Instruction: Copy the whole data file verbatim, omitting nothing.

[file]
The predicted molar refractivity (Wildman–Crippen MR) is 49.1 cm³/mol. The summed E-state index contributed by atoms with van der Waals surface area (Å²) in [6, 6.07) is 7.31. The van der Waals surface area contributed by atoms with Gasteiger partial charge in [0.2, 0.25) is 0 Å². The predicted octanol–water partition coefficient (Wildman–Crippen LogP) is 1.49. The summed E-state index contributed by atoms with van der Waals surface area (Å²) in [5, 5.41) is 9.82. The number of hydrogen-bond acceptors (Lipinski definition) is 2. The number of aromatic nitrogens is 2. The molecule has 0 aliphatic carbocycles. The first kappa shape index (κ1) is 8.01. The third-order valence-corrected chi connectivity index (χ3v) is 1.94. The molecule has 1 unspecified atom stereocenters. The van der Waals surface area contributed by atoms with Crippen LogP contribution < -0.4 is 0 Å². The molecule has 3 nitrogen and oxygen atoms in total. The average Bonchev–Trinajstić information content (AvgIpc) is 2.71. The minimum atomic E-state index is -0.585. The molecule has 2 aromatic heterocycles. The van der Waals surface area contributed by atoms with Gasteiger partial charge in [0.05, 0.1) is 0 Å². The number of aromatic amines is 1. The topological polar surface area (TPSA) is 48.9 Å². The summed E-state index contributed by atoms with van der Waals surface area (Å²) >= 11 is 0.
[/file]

The predicted molar refractivity (Wildman–Crippen MR) is 49.1 cm³/mol. The summed E-state index contributed by atoms with van der Waals surface area (Å²) in [6, 6.07) is 7.31. The van der Waals surface area contributed by atoms with Gasteiger partial charge in [0.2, 0.25) is 0 Å². The predicted octanol–water partition coefficient (Wildman–Crippen LogP) is 1.49. The summed E-state index contributed by atoms with van der Waals surface area (Å²) in [5, 5.41) is 9.82. The number of hydrogen-bond acceptors (Lipinski definition) is 2. The number of aromatic nitrogens is 2. The molecule has 0 aliphatic carbocycles. The first kappa shape index (κ1) is 8.01. The third-order valence-corrected chi connectivity index (χ3v) is 1.94. The molecule has 1 unspecified atom stereocenters. The van der Waals surface area contributed by atoms with Crippen LogP contribution < -0.4 is 0 Å². The molecule has 3 nitrogen and oxygen atoms in total. The average Bonchev–Trinajstić information content (AvgIpc) is 2.71. The minimum atomic E-state index is -0.585. The molecule has 2 aromatic heterocycles. The van der Waals surface area contributed by atoms with Gasteiger partial charge in [0.05, 0.1) is 0 Å². The number of aromatic amines is 1. The topological polar surface area (TPSA) is 48.9 Å². The summed E-state index contributed by atoms with van der Waals surface area (Å²) >= 11 is 0.